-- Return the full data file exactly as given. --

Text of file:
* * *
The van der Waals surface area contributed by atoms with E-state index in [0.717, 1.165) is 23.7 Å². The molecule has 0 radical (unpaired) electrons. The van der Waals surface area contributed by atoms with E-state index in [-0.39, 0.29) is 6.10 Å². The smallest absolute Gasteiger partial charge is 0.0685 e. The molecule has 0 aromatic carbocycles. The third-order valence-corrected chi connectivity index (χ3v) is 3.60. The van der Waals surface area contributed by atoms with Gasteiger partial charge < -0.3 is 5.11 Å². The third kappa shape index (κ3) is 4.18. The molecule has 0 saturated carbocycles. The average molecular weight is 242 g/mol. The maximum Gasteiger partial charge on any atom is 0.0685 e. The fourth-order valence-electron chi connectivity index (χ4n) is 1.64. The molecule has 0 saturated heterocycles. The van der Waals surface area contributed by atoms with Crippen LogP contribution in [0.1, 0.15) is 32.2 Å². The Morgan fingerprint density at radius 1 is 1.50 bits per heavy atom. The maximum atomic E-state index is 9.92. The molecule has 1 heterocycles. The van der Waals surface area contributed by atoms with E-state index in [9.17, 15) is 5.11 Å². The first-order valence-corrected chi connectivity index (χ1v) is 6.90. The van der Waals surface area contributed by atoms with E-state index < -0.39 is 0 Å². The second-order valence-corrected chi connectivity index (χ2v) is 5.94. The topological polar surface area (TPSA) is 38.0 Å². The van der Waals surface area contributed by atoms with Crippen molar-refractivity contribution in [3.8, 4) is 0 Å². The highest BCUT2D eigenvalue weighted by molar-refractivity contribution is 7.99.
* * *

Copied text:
The van der Waals surface area contributed by atoms with E-state index in [0.717, 1.165) is 23.7 Å². The molecule has 0 radical (unpaired) electrons. The van der Waals surface area contributed by atoms with E-state index in [-0.39, 0.29) is 6.10 Å². The smallest absolute Gasteiger partial charge is 0.0685 e. The molecule has 0 aromatic carbocycles. The third-order valence-corrected chi connectivity index (χ3v) is 3.60. The van der Waals surface area contributed by atoms with Gasteiger partial charge < -0.3 is 5.11 Å². The third kappa shape index (κ3) is 4.18. The molecule has 0 saturated carbocycles. The average molecular weight is 242 g/mol. The maximum Gasteiger partial charge on any atom is 0.0685 e. The fourth-order valence-electron chi connectivity index (χ4n) is 1.64. The molecule has 0 saturated heterocycles. The van der Waals surface area contributed by atoms with Crippen LogP contribution in [0.1, 0.15) is 32.2 Å². The Morgan fingerprint density at radius 1 is 1.50 bits per heavy atom. The maximum atomic E-state index is 9.92. The molecule has 1 heterocycles. The van der Waals surface area contributed by atoms with E-state index in [9.17, 15) is 5.11 Å². The first-order valence-corrected chi connectivity index (χ1v) is 6.90. The van der Waals surface area contributed by atoms with E-state index < -0.39 is 0 Å². The second-order valence-corrected chi connectivity index (χ2v) is 5.94. The topological polar surface area (TPSA) is 38.0 Å². The van der Waals surface area contributed by atoms with Crippen molar-refractivity contribution in [3.8, 4) is 0 Å². The highest BCUT2D eigenvalue weighted by molar-refractivity contribution is 7.99.